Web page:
• The district plans to extend free high speed internet connections to about 100,000 students who need it
  • The decision to nix in-person instruction was the the result of the upward trend of coronavirus infections and opposition from more than a third of parents
  • Chicago teachers had been preparing for a possible strike if they were forced back into school buildings

The nation’s third-largest school system on Wednesday rolled back plans for in-person classes when the fall semester begins Sept. 8, saying it will be at least November before children are back in the classroom in Chicago.

The decision leaves New York as the only major school system still considering opening school buildings.

Chicago Mayor Lori Lightfoot and schools CEO Janice Jackson said the decision was the result of trends in public health data and a survey of parents indicating a large number were uncomfortable with the idea of sending their children to school, despite the hardships remote learning impose.

Coronavirus cases have been rising in the Chicago area and were up 3.5% since last week, with the rolling seven-day average averaging 5%. Some 497 cases reported in the past 24 hours, a sharp increase from the rolling seven-day average of fewer than 200 a month ago.

The decision covers the first quarter of the school year. The second quarter begins Nov. 9 and officials will reassess whether it is safe to implement a hybrid model that would have children spending part of the week in school classrooms and the rest learning from home.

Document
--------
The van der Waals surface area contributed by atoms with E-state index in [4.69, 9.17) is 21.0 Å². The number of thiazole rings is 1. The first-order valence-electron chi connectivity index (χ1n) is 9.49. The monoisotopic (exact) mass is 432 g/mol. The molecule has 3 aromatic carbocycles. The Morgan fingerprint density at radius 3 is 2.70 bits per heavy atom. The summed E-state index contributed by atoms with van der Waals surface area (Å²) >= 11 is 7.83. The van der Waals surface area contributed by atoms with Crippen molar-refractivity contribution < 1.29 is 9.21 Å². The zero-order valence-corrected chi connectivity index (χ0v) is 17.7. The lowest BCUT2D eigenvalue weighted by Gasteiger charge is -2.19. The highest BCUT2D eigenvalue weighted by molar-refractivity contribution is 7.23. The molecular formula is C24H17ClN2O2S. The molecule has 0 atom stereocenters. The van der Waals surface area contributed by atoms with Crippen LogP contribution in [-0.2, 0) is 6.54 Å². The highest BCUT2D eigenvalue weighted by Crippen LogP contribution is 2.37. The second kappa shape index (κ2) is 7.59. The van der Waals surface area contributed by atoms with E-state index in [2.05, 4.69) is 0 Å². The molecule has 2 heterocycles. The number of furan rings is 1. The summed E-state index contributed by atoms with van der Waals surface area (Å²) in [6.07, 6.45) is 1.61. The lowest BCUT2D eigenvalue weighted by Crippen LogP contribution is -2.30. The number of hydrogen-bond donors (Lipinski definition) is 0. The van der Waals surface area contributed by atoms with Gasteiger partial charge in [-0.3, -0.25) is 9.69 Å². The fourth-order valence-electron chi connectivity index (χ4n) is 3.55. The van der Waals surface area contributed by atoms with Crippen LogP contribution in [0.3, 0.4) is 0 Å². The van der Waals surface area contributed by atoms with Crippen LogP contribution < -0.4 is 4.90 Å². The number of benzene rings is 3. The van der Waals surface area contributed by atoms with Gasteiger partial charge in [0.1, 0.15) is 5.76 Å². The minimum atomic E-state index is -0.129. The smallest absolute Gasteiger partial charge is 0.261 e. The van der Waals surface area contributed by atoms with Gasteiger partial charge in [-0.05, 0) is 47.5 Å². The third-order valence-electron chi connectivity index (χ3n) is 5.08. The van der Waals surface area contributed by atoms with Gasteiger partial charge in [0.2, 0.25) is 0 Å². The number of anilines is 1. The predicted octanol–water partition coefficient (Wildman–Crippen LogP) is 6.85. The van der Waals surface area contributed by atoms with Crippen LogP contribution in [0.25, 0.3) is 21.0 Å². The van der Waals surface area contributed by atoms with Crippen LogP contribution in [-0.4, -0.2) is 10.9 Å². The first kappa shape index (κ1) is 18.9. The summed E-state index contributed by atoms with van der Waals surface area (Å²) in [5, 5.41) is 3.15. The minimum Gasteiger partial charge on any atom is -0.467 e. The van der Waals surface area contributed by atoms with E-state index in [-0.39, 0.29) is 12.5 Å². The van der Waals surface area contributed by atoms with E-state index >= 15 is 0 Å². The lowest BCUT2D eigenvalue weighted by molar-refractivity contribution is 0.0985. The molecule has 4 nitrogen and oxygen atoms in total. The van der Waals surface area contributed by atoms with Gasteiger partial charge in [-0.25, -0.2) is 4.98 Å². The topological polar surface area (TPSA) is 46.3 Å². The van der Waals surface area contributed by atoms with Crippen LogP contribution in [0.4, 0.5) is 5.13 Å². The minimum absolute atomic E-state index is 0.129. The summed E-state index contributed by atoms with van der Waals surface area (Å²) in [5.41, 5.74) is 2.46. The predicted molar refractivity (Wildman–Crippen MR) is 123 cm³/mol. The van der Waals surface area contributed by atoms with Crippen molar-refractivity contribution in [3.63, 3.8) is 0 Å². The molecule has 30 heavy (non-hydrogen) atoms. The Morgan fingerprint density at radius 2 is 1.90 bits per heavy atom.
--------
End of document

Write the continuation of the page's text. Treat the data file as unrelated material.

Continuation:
The Chicago Teachers Union, which opposed opening school buildings, had been preparing for a possible strike to stop the 361,000-student district of opening classrooms. The American Federation of Teachers said last week it would support any teachers striking over coronavirus concerns.

“As a district, we value parent feedback and we cannot overlook that a large percentage of parents have indicated they do not feel comfortable sending their students to school under a hybrid model for the start of the school year,” Jackson said, adding the district was making “every possible effort to provide a high-quality remote learning experience.”

About 41% of elementary and 38% of high school parents indicated they did not intend to send their children back into schools at the start of the school year.

Chicago Health Commissioner Dr. Allison Arwady said though Chicago is in better shape in terms of coronavirus infections that other parts of the country, recent trends “are very concerning.” She said the decision to abandon plans for some in-person classes a difficult one.

“The fact that over the last four to five weeks, we’ve added between 80 and 100 cases and not seen signs of that turning around, makes us concerned as we’re planning ahead for a complicated school district like CPS,” Arwady said at a joint news conference with Lightfoot and Jackson.

“Combined with the trends that were seeing, the decision to start remotely makes sense for a district of CPS’s size and diversity,” Lightfoot said.

Schools distributed 128,000 “computing devices” when it was forced to implement remote learning in the spring and planned to make an additional 36,000 devices available for the fall. The district also is extending free, high-speed internet access to an estimated 100,000 students who need it.

“I’m one level relieved, I’m also really sad,” Katherine O’Brien, whose husband teaches in Chicago, told the Chicago Tribune. “I think we all really, really wanted the returns to schools. We all wanted something to work out. We also recognize that’s not feasible at this time, it’s not physically safe yet at this point.”

Classes will be held through Google Classroom and Google Meet. Other platforms also will be available and instruction will span a full school day.

New York City schools, the nation’s largest district, were scheduled to open with students able to choose whether to attend in person three days a week. However, logistical problems have yet to be resolved and the district also is facing resistance from teachers.